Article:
What makes a great book isn’t always what you might expect. In fact, it’s usually a story that you don’t expect. We read to escape, discover, and learn, but if we read about mundane tasks that we perform daily, unless there is an interesting task, we may not get past the first chapter, or even the first page. So, lately, I’ve been wondering about what makes a relate-able, yet inspiring and surprising story. In a world where so much is already, and so little is new, there must be a way to create a new perspective, without being cornered in to venturing into pure fantasy.
My mind tends to drift to scenes that are relate-able to a wider audience - a setting that we all know and love and requires little effort from the writers’ end, to create emotional responses from readers. The ocean is one obvious choice.
We’ve all been there; we all know it from real life or from films and television. The ocean is generally portrayed in a relaxing, calming, reflective light. But what if you, as a writer, were to flip the perspective? What if that ocean was no longer a scene of serenity, but a place of chaos and confusion? What if the waves no longer dance, but are eternally lost? What if, through the curl of a seashell, you heard only shrill screams of distant tortured souls? The ocean scene in your story would then become a monstrous, trembling, nightmare. But the surprise is not the scene, it’s how it’s managed; how it survives and how it imprints on those who encounter it.
Writing the expected description of the ocean, even beautifully, is the easy route. You’re already capturing an audience who know how it feels to be calmed by the sound of the waves and the pure joy that being by the water brings. But as the saying goes, “Only dead fish go with the flow.” Going against the grain is a surprising angle that I’ve found to be helpful, both personally, as well as professionally. Writing to an unknown audience is thrilling and thought provoking. As an artist, it opens you up to new possibilities.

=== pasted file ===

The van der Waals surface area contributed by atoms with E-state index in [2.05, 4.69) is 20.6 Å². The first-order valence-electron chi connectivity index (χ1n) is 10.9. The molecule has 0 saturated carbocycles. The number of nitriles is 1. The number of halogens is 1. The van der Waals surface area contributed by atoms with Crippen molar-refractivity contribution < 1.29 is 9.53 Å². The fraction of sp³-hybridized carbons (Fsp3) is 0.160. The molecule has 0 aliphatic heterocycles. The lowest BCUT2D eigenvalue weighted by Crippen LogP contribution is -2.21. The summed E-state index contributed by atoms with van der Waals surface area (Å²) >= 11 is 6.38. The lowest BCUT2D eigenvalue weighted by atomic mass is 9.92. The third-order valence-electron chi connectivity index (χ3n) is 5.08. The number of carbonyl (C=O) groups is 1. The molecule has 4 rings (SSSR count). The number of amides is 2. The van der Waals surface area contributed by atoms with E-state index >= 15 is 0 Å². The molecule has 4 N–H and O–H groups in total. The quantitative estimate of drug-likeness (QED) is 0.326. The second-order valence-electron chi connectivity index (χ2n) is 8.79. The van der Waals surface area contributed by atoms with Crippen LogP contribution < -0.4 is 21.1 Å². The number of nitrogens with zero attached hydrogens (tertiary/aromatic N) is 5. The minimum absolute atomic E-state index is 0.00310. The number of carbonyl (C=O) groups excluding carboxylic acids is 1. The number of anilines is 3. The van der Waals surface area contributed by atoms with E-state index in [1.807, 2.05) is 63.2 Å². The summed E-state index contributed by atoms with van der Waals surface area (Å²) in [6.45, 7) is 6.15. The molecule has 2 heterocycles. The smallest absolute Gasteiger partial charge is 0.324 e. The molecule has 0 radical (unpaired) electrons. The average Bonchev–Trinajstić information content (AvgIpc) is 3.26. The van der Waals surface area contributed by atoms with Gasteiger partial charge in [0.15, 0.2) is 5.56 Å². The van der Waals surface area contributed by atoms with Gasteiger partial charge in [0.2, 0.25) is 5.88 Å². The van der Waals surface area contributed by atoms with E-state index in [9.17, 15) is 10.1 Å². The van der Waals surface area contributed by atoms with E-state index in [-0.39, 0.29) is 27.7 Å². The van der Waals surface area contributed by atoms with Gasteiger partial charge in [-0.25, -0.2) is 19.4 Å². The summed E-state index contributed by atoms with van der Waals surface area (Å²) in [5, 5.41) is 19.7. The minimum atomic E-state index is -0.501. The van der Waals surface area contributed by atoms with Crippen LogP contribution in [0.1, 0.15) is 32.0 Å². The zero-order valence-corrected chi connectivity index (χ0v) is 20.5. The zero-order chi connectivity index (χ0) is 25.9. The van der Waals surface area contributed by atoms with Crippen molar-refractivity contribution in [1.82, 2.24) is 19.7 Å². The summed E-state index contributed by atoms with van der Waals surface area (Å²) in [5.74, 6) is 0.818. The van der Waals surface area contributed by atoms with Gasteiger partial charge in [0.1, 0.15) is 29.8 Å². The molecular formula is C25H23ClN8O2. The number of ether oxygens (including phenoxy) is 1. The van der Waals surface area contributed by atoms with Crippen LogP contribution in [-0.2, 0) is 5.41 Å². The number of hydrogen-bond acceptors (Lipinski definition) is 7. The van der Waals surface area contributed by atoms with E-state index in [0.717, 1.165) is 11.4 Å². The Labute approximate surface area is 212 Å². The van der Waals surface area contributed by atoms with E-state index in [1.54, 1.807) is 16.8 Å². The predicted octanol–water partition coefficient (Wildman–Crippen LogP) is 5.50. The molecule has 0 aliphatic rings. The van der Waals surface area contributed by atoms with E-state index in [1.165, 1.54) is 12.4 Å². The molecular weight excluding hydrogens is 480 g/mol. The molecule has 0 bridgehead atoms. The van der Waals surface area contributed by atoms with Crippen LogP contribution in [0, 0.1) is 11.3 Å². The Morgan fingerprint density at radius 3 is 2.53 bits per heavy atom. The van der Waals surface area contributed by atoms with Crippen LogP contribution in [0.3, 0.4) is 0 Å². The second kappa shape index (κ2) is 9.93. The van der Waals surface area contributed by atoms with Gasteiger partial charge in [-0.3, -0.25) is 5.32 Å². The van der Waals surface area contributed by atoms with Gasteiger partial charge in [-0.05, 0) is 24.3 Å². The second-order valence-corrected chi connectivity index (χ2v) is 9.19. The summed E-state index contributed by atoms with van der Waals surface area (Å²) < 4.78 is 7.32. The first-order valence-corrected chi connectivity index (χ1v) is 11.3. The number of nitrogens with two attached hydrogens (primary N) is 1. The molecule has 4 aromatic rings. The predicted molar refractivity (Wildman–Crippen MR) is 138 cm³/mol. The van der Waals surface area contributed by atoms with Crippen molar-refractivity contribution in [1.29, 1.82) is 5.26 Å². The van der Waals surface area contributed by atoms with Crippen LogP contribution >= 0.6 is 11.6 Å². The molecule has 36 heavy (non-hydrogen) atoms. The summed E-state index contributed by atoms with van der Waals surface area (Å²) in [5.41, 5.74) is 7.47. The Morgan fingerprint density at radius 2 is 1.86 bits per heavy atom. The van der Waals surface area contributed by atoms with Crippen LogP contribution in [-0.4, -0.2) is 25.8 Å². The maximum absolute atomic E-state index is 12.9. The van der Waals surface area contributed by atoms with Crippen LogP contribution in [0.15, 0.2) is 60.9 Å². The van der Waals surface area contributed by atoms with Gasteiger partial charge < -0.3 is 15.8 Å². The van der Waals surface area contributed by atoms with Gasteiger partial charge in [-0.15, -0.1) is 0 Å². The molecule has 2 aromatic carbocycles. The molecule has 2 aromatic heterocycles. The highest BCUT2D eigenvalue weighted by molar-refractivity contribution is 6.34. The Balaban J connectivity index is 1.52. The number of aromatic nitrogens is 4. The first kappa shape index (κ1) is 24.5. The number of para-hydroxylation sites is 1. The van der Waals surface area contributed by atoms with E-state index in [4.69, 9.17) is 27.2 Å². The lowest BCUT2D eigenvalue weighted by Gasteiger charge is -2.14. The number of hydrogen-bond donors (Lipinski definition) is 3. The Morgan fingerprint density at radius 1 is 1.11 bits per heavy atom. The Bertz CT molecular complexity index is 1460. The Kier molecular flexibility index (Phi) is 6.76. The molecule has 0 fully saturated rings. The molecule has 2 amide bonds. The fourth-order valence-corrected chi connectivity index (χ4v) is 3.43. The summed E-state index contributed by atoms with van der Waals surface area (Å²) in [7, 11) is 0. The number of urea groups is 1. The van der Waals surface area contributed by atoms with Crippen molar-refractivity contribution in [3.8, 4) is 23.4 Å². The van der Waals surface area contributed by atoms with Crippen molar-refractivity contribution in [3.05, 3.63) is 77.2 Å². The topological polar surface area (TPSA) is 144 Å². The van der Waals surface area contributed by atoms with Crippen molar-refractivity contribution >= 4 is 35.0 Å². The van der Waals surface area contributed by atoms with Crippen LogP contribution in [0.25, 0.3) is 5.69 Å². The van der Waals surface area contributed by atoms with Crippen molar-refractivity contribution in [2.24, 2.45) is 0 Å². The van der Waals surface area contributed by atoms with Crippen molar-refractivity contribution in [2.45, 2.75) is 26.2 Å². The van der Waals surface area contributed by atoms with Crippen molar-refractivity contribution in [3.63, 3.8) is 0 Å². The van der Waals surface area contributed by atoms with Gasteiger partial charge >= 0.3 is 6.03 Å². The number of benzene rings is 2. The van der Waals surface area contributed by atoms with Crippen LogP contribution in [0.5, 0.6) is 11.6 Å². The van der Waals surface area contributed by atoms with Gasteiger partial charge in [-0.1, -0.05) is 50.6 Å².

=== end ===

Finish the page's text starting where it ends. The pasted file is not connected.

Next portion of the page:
For those who have been writing for many years, it challenges you to go back to where you started and begin your writing journey with the unknown. For the newcomers, it only gives you a head start. For you will soon learn that practice and challenges are your fiercest challengers, and its these acts of faith that will develop your craft in a way that makes you stand out from the rest. It may even inspire you along the way. Because inspiration through challenges is what makes us, as human beings, grow. Without life’s tug of war, we would be motionless in ourselves, and in our writing.
It’s easy to fall into routine writing and the traps of familiar scenes. This is why seeking out inspiration is so important. Actors, musicians, writers, and painters all talk about channeling when they are working on their craft. I choose to call it ‘being inspired’. For some, it’s reading other people’s novels. For others, it’s talking and socializing. For me, inspiration comes from music.
Music makes me feel a certain way and when I feel it, I write. All of my novels have been written with earphones in my ears, sometimes it’s classical music, other times, it’s R&B. The genre matters not. If the song moves me enough, a story will develop. And when my playlist ends, I search for new music in odd places; the intro of movies, songs playing at dance battles online, and commercials. Music that inspires me can emerge from anywhere. Often times, it won’t be the song, but what I find after searching. I usually find something better. This is what works for me. New music also has a different effect on my writing. If I haven’t heard the song before, I get new emotional responses that take me to new places in my head.
Here’s where my stories begin to develop as novels!
Staying inspired by what moves you is just as essential as your perspective. They go together because one can only strengthen, if the other is truly present.